Microorganisms in our bodies
Since you were little, you were told that microbes are bad and make you sick. Your parents told you to wash your hands, to cover your mouth when you sneeze, and not to eat food from the ground. All these measures and many more that are now part of our everyday behaviour are meant to prevent microbes from getting into our system.
It is true that many diseases are caused by germs, such as bacteria and viruses. However, it is a myth that all bacteria cause diseases. As a matter of fact, right now there are millions of microorganisms in your very body, just hanging out there, doing no harm; or even, helping your organs function. In example, some of the bacteria that live inside your intestines help you digest your food.
As you can see, not all bacteria are a threat for your health. Some are always pathogens, while others can harm your health only if they are thrown out of balance. In other words, the population of bacteria inside of us - known as the "bacterial flora" - is healthy as long as each species of microbe is present in the right proportion. Some conditions are caused because a certain population of bacteria grows out of control, is insufficient, or spreads out to a part of our bodies where it shouldn't be.
Gardnerella and Ureplasma
Gardnerella Vaginalis, Ureplasma Urealyticum and Ureplasma Parvum are types of bacteria that can be found in the vagina. Ureplasma can be present in our bodies at a low concentration without causing any symptoms. However, all these microbes are known to cause sexual health problems in women.
Gardnerella is the most common cause of vaginitis, a condition caused when the natural bacterial flora of the vagina is thrown out of balance. Gardnerella can be sexually transmitted, but it has been found in women with no history of unprotected sex, so other forms of transmission are under research. Vaginitis is an infection of female genitalia with odorous discharges and can be treated with antibiotics. Click here for more information on Gardnerella.
Ureplasma is linked to urethritis and other genitourinary complications. An infection with Ureplasma can also be treated with antibiotics, so testing for Ureaplasma bacteria online or in a health clinic is usually enough to get proper treatment. Symptoms associated with Ureplasma infections are a burning sensation when urinating, and unusual discharges.
Premature births and vaginal flora
A new research links vaginal flora patterns with increased risk of premature births. As you can read in the following link, this was published by Stanford Medical Center recently and opens a very promising door for decreasing the risk of preterm births - the main cause of newborn deaths.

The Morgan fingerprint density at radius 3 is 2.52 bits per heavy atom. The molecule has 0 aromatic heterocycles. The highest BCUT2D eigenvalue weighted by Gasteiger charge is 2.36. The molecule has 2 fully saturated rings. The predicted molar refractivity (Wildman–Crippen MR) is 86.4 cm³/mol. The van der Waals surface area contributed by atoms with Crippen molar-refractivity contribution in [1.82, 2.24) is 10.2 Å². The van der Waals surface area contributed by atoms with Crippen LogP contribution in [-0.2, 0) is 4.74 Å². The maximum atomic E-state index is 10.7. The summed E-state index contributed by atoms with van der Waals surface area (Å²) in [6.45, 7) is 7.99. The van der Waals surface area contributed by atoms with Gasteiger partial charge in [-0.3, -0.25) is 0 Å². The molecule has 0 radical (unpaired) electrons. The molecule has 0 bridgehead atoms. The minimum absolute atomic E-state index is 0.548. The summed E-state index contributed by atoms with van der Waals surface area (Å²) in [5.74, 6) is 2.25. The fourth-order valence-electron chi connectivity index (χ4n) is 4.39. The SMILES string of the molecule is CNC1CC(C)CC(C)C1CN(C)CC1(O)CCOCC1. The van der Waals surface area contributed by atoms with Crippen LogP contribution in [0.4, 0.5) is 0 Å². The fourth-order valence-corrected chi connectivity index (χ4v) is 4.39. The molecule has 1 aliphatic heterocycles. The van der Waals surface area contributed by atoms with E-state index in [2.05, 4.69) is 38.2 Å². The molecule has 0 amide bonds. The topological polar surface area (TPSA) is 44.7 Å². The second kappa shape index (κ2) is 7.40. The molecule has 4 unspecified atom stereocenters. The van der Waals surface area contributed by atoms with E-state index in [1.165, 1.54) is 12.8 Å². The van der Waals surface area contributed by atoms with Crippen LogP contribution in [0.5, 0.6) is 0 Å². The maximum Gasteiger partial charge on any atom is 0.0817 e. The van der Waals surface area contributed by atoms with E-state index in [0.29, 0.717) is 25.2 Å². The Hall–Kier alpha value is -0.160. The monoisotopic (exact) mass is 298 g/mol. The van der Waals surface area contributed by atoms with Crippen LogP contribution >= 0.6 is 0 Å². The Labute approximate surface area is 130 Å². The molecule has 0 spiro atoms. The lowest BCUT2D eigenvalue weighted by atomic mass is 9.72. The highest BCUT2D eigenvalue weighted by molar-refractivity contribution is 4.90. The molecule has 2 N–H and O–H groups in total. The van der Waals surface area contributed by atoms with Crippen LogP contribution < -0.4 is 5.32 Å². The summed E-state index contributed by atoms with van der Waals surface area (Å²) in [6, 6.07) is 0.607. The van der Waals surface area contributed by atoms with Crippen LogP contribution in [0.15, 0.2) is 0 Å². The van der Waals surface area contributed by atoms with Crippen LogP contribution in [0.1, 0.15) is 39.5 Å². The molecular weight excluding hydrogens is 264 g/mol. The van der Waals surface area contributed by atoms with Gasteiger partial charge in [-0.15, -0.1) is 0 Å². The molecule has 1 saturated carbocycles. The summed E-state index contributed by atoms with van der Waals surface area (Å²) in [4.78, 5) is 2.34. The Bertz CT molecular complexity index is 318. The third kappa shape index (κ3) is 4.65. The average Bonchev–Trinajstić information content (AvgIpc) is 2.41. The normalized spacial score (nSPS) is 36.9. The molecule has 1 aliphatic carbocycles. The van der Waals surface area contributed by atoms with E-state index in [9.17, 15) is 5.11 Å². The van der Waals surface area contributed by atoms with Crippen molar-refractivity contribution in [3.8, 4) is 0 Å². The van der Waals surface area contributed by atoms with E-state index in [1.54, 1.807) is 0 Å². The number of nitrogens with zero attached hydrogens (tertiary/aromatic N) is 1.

The idea of vaginal flora patterns influencing preterm deliveries isn't new, as some older research on bacteria and preterm births showed that these two factors were related. Now, this new research seems to confirm this idea.
Around 50 pregnang women were tested, providing samples of their bacterial populations on a weekly basis dufing pregnancy, and then monthly in the following year after they gave birth. 15 of these women gave birth prematurely - 3 weeks or longer before the birth date - so the researches could compare the results of preterm and term deliveries.
What researches found is that women have one of 5 bacterial patterns in their vaginas, which don't change during pregnancy. This was particularly intriguing because when a woman is pregnang, many aspects of her body change, phisiologically and anatomically. However, the bacterial flora remained the same during pregnancy, but it changed after the delivery.
Researchers identified one of the five patterns in bacterial vagina that was strongly linked to premature births. This particular pattern had a higher diversity of bacteria, with high concentrations of Gardnerella and Ureplasma and low concentrations of Lactobacillus, the later of which is characteristic of healthy women. Also, bacterial flora tended to turn into this fifth pattern after delivery, which could help explain why a pregnancy is more likely to end up in a preterm delivery when it is closely spaced to the prior pregnancy.
The results of this study are very important because they help understand one proved cause of increased risk for both premature deliveries and newborn deaths. The researches hipothesize that this risk can be decreased with a special treatment with antibiotics that help change the bacterial flora of the vagina, in case that the risky micriobiological pattern is present. The applicaton if this therapy should be further tested, for right now all we have is the mere idea, but if this treatment proves effective, we will have tackled one major factor in both preterm deliveries and newborn death.